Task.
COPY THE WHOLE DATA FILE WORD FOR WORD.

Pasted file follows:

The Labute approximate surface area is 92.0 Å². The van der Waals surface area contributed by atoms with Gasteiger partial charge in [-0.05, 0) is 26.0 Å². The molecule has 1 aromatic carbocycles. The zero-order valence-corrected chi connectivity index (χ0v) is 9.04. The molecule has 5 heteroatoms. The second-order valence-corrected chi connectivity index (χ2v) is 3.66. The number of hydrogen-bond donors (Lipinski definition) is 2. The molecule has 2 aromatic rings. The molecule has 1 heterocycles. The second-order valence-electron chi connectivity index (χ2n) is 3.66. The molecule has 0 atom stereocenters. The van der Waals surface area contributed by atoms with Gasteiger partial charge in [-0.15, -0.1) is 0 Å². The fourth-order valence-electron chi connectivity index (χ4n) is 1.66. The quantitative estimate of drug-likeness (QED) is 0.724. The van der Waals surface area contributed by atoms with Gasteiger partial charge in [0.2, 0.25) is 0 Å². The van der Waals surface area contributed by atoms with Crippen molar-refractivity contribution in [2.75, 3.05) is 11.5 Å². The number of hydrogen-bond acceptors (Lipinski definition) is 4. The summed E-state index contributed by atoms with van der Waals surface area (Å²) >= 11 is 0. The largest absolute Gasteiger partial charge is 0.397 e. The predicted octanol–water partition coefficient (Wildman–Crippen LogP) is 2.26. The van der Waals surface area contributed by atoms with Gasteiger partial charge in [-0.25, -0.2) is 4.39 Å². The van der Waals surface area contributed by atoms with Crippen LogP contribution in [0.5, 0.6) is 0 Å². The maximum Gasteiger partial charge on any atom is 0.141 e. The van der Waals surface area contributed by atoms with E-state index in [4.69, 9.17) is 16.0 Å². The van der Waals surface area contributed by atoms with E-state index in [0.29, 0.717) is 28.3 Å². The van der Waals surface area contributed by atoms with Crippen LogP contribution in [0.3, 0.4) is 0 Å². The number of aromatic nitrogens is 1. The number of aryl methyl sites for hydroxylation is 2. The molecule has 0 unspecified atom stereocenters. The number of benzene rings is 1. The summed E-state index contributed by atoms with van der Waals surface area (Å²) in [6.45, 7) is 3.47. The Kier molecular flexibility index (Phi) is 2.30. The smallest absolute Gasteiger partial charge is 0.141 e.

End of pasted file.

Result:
The Labute approximate surface area is 92.0 Å². The van der Waals surface area contributed by atoms with Gasteiger partial charge in [-0.05, 0) is 26.0 Å². The molecule has 1 aromatic carbocycles. The zero-order valence-corrected chi connectivity index (χ0v) is 9.04. The molecule has 5 heteroatoms. The second-order valence-corrected chi connectivity index (χ2v) is 3.66. The number of hydrogen-bond donors (Lipinski definition) is 2. The molecule has 2 aromatic rings. The molecule has 1 heterocycles. The second-order valence-electron chi connectivity index (χ2n) is 3.66. The molecule has 0 atom stereocenters. The van der Waals surface area contributed by atoms with Gasteiger partial charge in [-0.15, -0.1) is 0 Å². The fourth-order valence-electron chi connectivity index (χ4n) is 1.66. The quantitative estimate of drug-likeness (QED) is 0.724. The van der Waals surface area contributed by atoms with Gasteiger partial charge in [0.2, 0.25) is 0 Å². The van der Waals surface area contributed by atoms with Crippen molar-refractivity contribution in [2.75, 3.05) is 11.5 Å². The number of hydrogen-bond acceptors (Lipinski definition) is 4. The summed E-state index contributed by atoms with van der Waals surface area (Å²) >= 11 is 0. The largest absolute Gasteiger partial charge is 0.397 e. The predicted octanol–water partition coefficient (Wildman–Crippen LogP) is 2.26. The van der Waals surface area contributed by atoms with Gasteiger partial charge in [-0.25, -0.2) is 4.39 Å². The van der Waals surface area contributed by atoms with Crippen LogP contribution in [0.5, 0.6) is 0 Å². The maximum Gasteiger partial charge on any atom is 0.141 e. The van der Waals surface area contributed by atoms with E-state index in [4.69, 9.17) is 16.0 Å². The van der Waals surface area contributed by atoms with E-state index in [0.29, 0.717) is 28.3 Å². The van der Waals surface area contributed by atoms with Crippen LogP contribution in [0.3, 0.4) is 0 Å². The number of aromatic nitrogens is 1. The number of aryl methyl sites for hydroxylation is 2. The molecule has 0 unspecified atom stereocenters. The number of benzene rings is 1. The summed E-state index contributed by atoms with van der Waals surface area (Å²) in [6.45, 7) is 3.47. The Kier molecular flexibility index (Phi) is 2.30. The smallest absolute Gasteiger partial charge is 0.141 e.